Contraindications for COLUMNSTORE indexes ?

  • VoldemarG

    Hall of Fame

    Points: 3571

    What would be several things to keep in mind regarding WHEN NOT TO CREATE/USE Columnstore indexes?  Like for example my manager was asking this morning : 'What can possibly hurt us and how after we create a dozen of columnstore indexes on several tables? what are possible worst case scenarios or side effects that may happen?'          (i also read somewhere that columnstore indexes  are "not really for OLTP databases"?)

    Also, Memory Optimized Tables may be a bit too much work and things to worry about/support for our DBAs (filegroups, database settings and a lot of things need to be changed in database in order to enable it for creating memory optimized tables, right?)

    * Can we just create a few columnstore indexes on regular, not in-memory tables, and still expect a performance boost comparable with columnstore indexes on Memory Optimized tables? I am thinking about tables with more than 2 million rows and against which a lot of Aggregations are run.

    Thanks.


    Voldemar
    likes to play chess

  • DinoRS

    SSCrazy

    Points: 2611

    Well for Memory Optimized Tables you need to create a filegroup and one or more files for that filegroup per database. It's a good practice to setup resource governor for In-Memory enabled databases - otherwise you might end up running out of memory. I am supporting a DWH which I changed to take advantage of In-Memory because well the storage doesn't keep up with the demand for nightly load performance.

    Just have to stress this again - you really have to manage your memory usage rather well, when I started migrating some tables to in-Memory I did end up with a memory usage by Memory Optimized Objects of around 100 - 120GB which mostly was unused memory. To my disadvantage in this regard: The DB does not run in full recovery mode which makes reclaiming free Memory a bit tougher.

    Anyways after some tuning I'm down to 60 - 70 GB RAM usage on a 256 GB Box - I can happily skip Resource Governor this way but you'll unlikely have the chance to purge SCHEMA_ONLY durable tables once a day like I have so yes, there will be some work to manage in-Memory OLTP but that's mostly going towards Resource Governor imo.

  • Grant Fritchey

    SSC Guru

    Points: 396288

    If you're not seeing page latch waits as your number one wait type, by an enormous margin, then you should not be using the In-Memory tables & indexes. Period. They solve a very narrow range of problems. They're not magic. They come with a lot of limitations and overhead.

    The exception to this is the possible use of in-memory table variables. Now those can radically improve performance IF you're using lots of table variables. If not, again, no real win here.

    The In-Memory indexes & tables are very much an edge-case tool. Don't get hung on the marketing hype. Now, if you're in the edge case, and you can deal with the limitations, they are incredible performance enhancement tools.

    Now, on the other hand, Columnstore indexes are a great solution for a common set of problems. If you are running a data warehouse or similar type of reporting system where there are likely to be lots of aggregate queries, clustered columnstore indexes are going to be your best buddy. If, on your OLTP system, you're getting more than a few aggregation and analysis queries, you may see huge performance gains by adding nonclustered columnstore to your clustered index tables.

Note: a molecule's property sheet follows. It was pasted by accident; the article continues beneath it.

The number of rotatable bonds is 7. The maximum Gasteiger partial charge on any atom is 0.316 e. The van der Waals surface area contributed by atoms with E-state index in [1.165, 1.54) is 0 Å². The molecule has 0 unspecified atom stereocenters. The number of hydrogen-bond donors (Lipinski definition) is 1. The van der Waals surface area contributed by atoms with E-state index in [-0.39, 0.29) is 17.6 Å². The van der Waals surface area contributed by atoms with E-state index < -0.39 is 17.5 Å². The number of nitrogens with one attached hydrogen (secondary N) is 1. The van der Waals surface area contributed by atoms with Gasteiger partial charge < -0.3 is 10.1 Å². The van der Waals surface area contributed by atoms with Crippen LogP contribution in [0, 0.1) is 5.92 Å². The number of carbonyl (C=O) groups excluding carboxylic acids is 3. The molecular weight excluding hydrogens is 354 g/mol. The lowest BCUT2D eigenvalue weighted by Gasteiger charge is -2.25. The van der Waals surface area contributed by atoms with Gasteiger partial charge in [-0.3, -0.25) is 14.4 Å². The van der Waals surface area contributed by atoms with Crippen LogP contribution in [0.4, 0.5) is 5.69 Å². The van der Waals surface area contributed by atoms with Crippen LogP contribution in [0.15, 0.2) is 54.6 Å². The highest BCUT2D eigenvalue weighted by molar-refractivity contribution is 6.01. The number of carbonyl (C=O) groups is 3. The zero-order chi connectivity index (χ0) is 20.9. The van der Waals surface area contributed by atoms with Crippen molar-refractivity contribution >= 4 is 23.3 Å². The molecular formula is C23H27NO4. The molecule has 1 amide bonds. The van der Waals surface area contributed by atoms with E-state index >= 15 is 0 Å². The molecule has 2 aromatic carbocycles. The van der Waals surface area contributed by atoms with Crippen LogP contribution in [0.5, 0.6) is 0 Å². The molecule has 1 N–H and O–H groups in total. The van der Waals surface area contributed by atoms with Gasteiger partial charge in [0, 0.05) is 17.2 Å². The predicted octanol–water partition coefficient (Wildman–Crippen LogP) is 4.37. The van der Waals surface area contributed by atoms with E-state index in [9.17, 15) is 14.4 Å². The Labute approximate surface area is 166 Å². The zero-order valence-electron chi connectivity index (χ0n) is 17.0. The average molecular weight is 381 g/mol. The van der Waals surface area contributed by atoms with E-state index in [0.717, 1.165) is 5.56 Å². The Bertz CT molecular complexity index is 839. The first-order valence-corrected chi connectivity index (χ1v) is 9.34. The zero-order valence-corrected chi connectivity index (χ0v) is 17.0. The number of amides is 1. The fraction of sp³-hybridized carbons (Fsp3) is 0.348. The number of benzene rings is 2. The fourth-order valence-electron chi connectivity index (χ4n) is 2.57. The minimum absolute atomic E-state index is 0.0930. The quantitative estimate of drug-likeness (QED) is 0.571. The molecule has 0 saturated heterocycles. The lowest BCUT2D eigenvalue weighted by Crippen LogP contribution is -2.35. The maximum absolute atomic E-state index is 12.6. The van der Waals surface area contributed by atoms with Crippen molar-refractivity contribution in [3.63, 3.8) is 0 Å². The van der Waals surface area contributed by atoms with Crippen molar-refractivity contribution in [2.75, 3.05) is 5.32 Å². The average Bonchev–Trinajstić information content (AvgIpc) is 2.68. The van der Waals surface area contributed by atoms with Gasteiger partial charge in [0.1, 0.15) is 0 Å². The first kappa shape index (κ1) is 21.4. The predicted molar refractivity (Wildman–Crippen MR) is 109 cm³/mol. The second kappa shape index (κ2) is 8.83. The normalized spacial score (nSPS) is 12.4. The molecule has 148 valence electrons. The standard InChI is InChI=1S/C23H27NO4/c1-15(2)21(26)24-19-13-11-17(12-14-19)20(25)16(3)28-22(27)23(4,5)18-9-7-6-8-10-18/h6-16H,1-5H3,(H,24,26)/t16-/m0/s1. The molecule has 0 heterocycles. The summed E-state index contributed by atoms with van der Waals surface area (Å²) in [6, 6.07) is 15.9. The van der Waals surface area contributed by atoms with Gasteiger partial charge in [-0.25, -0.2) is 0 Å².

Columnstore indexes are not magic. Or, rather, like all magic comes with a price, so do columnstore indexes. They have a different set of maintenance requirements. They add overhead to inserts/updates/deletes, so you need to be cautious about when and where you add them, like regular indexes. They especially suffer in a very high volume of data modification queries. The way they work requires a delta store to be maintained until a threshold is reached upon which a rebuild occurs to move stuff from the delta into the compressed, pivoted data store. If you're doing that a lot, it's a massive performance hit on the system. Columnstore indexes are absolutely horrible at point lookups and limited range scans: WHERE ID = 42;. They can degrade performance there.

    We've talked about this several times online now. It feels like you must be getting pressure to use these things without understanding why. The key to implementing any of these technologies is understanding their usage (I sure hope that's been explained, but happy to try again) and their limitations. Then, cautiously, with careful testing and evaluation (measure with Extended Events, check the execution plans), implement them in appropriate places.

    ----------------------------------------------------
    The credit belongs to the man who is actually in the arena, whose face is marred by dust and sweat and blood...
    Theodore Roosevelt

    The Scary DBA
    Author of: SQL Server 2017 Query Performance Tuning, 5th Edition and SQL Server Execution Plans, 3rd Edition
    Product Evangelist for Red Gate Software

  • ZZartin

    SSC-Dedicated

    Points: 30413

    Maybe you could explain what your actual use case is?  As has been explained column store indexes are not a magical solution that by default replace regular indexes.  How big are these tables, rows and width, how many aggregate reports are being run vs other types of queries and updates, how much of a problem are the reports that are being run?

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